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Pistorius Murder Trial Told He Spoke to Steenkamp as He Shot Her

South African Paralympic Star Oscar Pistorius
South African Paralympic track star Oscar Pistorius reacts during his trial at the North Gauteng High Court in Pretoria. Photographer: Themba Hadbee/AFP/Getty Images

South African prosecutor Gerrie Nel told Paralympian Oscar Pistorius that he was talking to his girlfriend Reeva Steenkamp through a bathroom door moments before he opened fire and killed her.

Nel told the High Court in Pretoria, South Africa’s capital, today it was impossible to believe Pistorius’s version that he was yelling to Steenkamp to call the police and she uttered no response while in a nearby toilet cubicle, standing facing the door.

“She is three meters away from you in the toilet and she never uttered a word. It’s not possible. She would be scared,” Nel said. “She was standing there talking to you when you shot her.”

Pistorius, 27, rejected Nel’s statement and said Steenkamp remained silent. “But why would she shout out?” he asked the prosecutor.

“Because you are in the room, sir,” said Nel.

The double-amputee athlete has pleaded not guilty to murdering Steenkamp on Valentine’s Day last year, testifying that he thought she was an intruder in his bathroom when he fired four shots through a locked cubicle door. The prosecution says he killed her in his Pretoria home after an argument.

The trial, which started on March 3 and is being broadcast live on radio and TV, was adjourned until April 14. Only audio broadcast of Pistorius’s testimony is allowed.

Rapid Succession

The Paralympic gold medalist spent a fifth day on the witness stand, and a fourth day in cross-examination. Judge Thokozile Masipa will give the final judgment in the case, which started on March 3, because South Africa doesn’t have a jury system.

Pressed by Nel about whether Steenkamp screamed after the first shot, Pistorius said, “At no point did Reeva shout out or scream. I just wish she would’ve have let me know she was there.”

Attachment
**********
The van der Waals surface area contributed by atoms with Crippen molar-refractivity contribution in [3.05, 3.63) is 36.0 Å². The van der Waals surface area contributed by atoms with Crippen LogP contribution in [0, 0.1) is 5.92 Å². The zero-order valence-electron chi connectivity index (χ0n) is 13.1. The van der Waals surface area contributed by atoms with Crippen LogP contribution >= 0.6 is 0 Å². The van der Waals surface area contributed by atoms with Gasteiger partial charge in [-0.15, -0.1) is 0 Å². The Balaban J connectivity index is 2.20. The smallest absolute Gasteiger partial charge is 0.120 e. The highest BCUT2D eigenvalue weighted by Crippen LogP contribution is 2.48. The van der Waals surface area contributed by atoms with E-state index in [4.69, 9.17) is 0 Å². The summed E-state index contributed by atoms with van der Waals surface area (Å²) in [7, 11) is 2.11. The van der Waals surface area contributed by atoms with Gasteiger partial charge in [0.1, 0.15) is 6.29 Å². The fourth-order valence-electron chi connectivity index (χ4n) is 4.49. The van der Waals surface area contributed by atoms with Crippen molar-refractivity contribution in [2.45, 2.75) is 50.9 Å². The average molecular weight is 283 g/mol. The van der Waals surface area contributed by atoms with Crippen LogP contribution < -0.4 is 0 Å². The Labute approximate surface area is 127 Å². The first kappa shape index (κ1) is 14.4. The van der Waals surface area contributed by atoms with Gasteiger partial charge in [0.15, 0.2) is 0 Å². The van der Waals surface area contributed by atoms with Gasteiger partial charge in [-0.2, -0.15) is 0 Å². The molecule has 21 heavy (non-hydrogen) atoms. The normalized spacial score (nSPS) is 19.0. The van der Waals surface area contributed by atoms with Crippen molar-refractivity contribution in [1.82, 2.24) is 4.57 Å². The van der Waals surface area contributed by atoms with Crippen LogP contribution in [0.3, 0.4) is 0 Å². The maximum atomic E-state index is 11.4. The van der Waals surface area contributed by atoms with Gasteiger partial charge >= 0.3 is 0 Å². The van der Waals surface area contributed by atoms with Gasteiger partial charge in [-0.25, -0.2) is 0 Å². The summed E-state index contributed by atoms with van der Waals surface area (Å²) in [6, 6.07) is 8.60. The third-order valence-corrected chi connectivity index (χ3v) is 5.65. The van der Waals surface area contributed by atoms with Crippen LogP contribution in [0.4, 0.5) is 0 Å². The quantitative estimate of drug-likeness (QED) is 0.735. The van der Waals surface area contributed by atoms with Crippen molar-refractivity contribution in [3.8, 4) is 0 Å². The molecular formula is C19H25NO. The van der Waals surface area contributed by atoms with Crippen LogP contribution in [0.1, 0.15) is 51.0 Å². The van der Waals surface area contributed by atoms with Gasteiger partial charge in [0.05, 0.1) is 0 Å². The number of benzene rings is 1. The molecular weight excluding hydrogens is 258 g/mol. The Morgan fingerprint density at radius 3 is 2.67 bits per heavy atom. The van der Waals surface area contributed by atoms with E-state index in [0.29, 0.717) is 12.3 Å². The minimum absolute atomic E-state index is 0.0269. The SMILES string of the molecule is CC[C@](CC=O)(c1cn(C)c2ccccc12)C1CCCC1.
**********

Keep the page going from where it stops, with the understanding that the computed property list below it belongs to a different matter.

In prior testimony Pistorius said he fired the four shots in rapid succession. Three of them hit her, one in the hip, the arm and the head.

Earlier Masipa instructed Nel to stop calling Pistorius a liar.

“Mind your language,” she said. “You don’t call the witness a liar, not while he is in the witness box.”

Nel said Pistorius committed mistakes during testimony, including a discrepancy from earlier statements on whether he turned off the alarm in his house after the shooting. Nel said that Pistorius is making up his answers to try ensure his version of events is plausible.

Cover Up

“I think you are trying to cover up for lies,” Nel said. “You are tailoring evidence. There is no other reason for this.”

Masipa stopped the questioning to ask if Pistorius was making mistakes because he’s tired.

“Yes, I am tired, but that’s not going to change anything,” Pistorius responded, adding he was well enough to continue.

Pistorius says police tampered with the scene and moved items around his bedroom, undermining his version about how he shifted around the bedroom before and after the shooting.

“Your version is so improbable that nobody would ever think it is reasonably possible,” Nel said during cross-examination yesterday. “Is this one big conspiracy? Why would the police do all this to you?”

The prosecution has sought to undermine defense lawyer Barry Roux’s portrayal of Pistorius as a religious man with a deep fear of crime who was in a loving relationship with Steenkamp. Nel asked why, if he had been a victim of crime, he had never reported the incidents to the police.

Shot Accidentally

Yesterday, Pistorius repeated that he fired four hollow-point bullets at the cubicle door accidentally, while later saying he shot the pistol because he thought his life was in danger.

Masipa could consider a lesser charge of culpable homicide if she rules there wasn’t an intent to kill.

“I did not fire deliberately, I fired the gun out of fear that someone was coming out of the bathroom,” said Pistorius, who looked away from Nel during the cross-examination. “I heard a noise and I fired. It was an accident.”

Known as the Blade Runner because of his J-shaped prosthetic running blades, Pistorius has been free on 1 million rand ($96,000) bail since February last year.

The charges have derailed the running career of the winner of six Paralympic gold medals and cost Pistorius sponsorship deals with Nike Inc., Luxottica Group SpA’s Oakley and Ossur hf, the Icelandic company that manufacturers the blades he uses.

Pistorius was the first double amputee to compete at the Olympic Games in London in 2012.

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